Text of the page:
By ABRAR KAZI
Sindh Water Committee and Anti–Greater Thal Canal Committee, Hyderabad
Courtesy: Daily Dawn
THIS refers to Engr Mazhar Ali’s article ‘Kalabagh dam: development or disaster’ (April 29) in which he has spoken about the merits of constructing new dams on the River Indus. In the footnote he has been described as a member of the Technical Committee on Water Resources (TCWR). But unless there was a printing error in the report (Dawn, Dec 27, 2005), the committee member was Dr Iqbal Ali.
However, Dr. Iqbal Ali or Engr Mazhar Ali both hold the same views about mega dams, especially about Kalabagh. Dr Iqbal Ali, who represented Sindh in the TCWR, sided with the six members of the other three provinces and cast his opinion against the official view of the Sindh government (and its elected assembly), which maintains that there is not enough water in the system for another dam. In fact, the non-Sindhi member of Sindh stood in opposition to every term of reference of the TCWR that could have gained advantage for the province he was representing.
It does not require higher mathematics to calculate availability of water in the system. The average water flow in the Indus, the Jhelum and the Chenab (for years 1922 – 2002) was 138 MAF (139.82 MAF, post Tarbela). Out of this, 114.35 MAF is allocated to the provinces for the 36 million canal irrigated acres of Pakistan. (Incidentally, the only point on which all members were unanimous was the primacy of maintaining this allocation).
Another 11 MAF will be utilised by the under-construction projects (2.9 MAF behind raised Mangla walls, 4.8 for Rainee, Katchi and Greater Thal canals, 1.0 MAF Gomal-zam dam, etc). Downstream Kotri release, as recommended by experts, is 8.6 MAF. This brings the grand total to 134 MAF. The group of seven did not allocate water for urban and industrial uses that Vision 2025 estimates at 5 MAF by 2025. Another deliberate omission was the estimation of systems losses necessarily accompanying large dams.
But averages can work only where water available in the years of plenty is all stored and then spent in the years of shortage. Even a child will understand the fallacy of working with averages when it is explained to him that 84 per cent water of the largest river, Indus, including the Kabul (average 82 MAF), flows down in only 90 days of the year, and the second largest river, the Chenab (33 MAF), has no site for storage in its flow path in Pakistan. The excess water of both rivers in the peak months of July – September will always flow out to sea.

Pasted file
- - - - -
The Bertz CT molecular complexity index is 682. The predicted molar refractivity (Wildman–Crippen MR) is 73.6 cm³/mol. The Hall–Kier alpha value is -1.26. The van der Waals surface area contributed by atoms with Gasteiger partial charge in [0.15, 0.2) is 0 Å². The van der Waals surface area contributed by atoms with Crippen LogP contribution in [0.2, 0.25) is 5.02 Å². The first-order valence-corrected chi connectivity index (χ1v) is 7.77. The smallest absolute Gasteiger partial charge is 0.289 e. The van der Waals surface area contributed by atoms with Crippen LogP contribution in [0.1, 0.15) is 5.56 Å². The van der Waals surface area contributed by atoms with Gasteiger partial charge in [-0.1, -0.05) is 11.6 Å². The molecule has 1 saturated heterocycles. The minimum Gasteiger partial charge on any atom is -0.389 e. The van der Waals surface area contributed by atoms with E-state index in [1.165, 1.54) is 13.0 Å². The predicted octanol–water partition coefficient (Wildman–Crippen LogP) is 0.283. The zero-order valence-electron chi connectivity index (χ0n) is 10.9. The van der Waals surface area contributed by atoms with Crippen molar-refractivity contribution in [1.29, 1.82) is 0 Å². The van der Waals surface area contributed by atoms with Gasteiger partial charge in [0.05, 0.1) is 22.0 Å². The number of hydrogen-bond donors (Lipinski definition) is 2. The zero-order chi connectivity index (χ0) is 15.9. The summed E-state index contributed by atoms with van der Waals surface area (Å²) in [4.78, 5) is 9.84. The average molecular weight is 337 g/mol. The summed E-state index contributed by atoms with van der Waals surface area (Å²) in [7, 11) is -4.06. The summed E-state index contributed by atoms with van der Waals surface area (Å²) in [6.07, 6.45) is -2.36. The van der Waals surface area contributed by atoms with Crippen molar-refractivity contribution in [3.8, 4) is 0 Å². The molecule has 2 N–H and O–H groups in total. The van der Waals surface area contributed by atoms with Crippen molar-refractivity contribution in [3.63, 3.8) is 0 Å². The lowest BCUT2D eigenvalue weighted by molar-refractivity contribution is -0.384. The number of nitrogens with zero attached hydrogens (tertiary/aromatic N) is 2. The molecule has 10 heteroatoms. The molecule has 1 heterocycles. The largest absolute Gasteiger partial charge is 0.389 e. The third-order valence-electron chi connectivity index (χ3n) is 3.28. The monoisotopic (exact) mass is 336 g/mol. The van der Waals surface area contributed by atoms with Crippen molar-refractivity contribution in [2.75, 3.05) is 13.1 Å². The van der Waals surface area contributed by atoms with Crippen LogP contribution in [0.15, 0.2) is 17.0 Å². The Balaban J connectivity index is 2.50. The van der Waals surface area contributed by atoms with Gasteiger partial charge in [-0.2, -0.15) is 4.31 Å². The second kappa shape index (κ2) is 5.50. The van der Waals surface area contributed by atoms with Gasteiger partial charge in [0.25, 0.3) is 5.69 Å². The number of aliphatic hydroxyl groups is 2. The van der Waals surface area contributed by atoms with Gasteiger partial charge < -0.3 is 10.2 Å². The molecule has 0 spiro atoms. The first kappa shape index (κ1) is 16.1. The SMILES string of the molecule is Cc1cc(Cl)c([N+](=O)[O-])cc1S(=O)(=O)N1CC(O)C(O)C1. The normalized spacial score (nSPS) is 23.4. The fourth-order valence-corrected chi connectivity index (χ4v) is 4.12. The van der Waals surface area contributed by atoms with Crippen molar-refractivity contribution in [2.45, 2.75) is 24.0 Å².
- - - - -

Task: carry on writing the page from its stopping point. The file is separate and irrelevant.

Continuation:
Even management of such a system is difficult unless an intricate method is adopted to operate it as a single unit. And that brings us to the second point of the grave misgivings of the people of Sindh. One example will suffice.
The Jhelum and the Chenab are early rising rivers in which water starts flowing in April (the Indus in comparison starts rising in June). Mangla and Tarbela are emptied by t March 31 and early kharif sowing in Sindh starts in April (in Punjab it starts about two months later). April is, therefore, the most critical period for Sindh. The logic of integrated management demands that the early flowing waters of the Jhelum and the Chenab should be given to Sindh in April and Indus waters diverted to Punjab in June. But what has been happening? The chairman of TCWR reports that in 25 years of the post-Tarbela period (1976 – 2001), waters of the Jhelum have continuously been impounded in Mangla from April 1, when they are needed most by Sindh, and in 20 out of those 25 years in the month of July more than one MAF has been released, when all rivers of Pakistan are in high flood. Also not in a single year since its inception in 1967 has a drop of Mangla water been given to Sindh although all provinces of Pakistan paid its loan.
There are literally hundreds of such senseless actions that border on malevolence and downright anti-Sindhiism. Meanwhile anyone, howsoever exalted or big an expert who says that Sind has no cogent reason to oppose dams on the Indus or that he should be believed that dams will be beneficial for Sindh, is living in a fool’s paradise.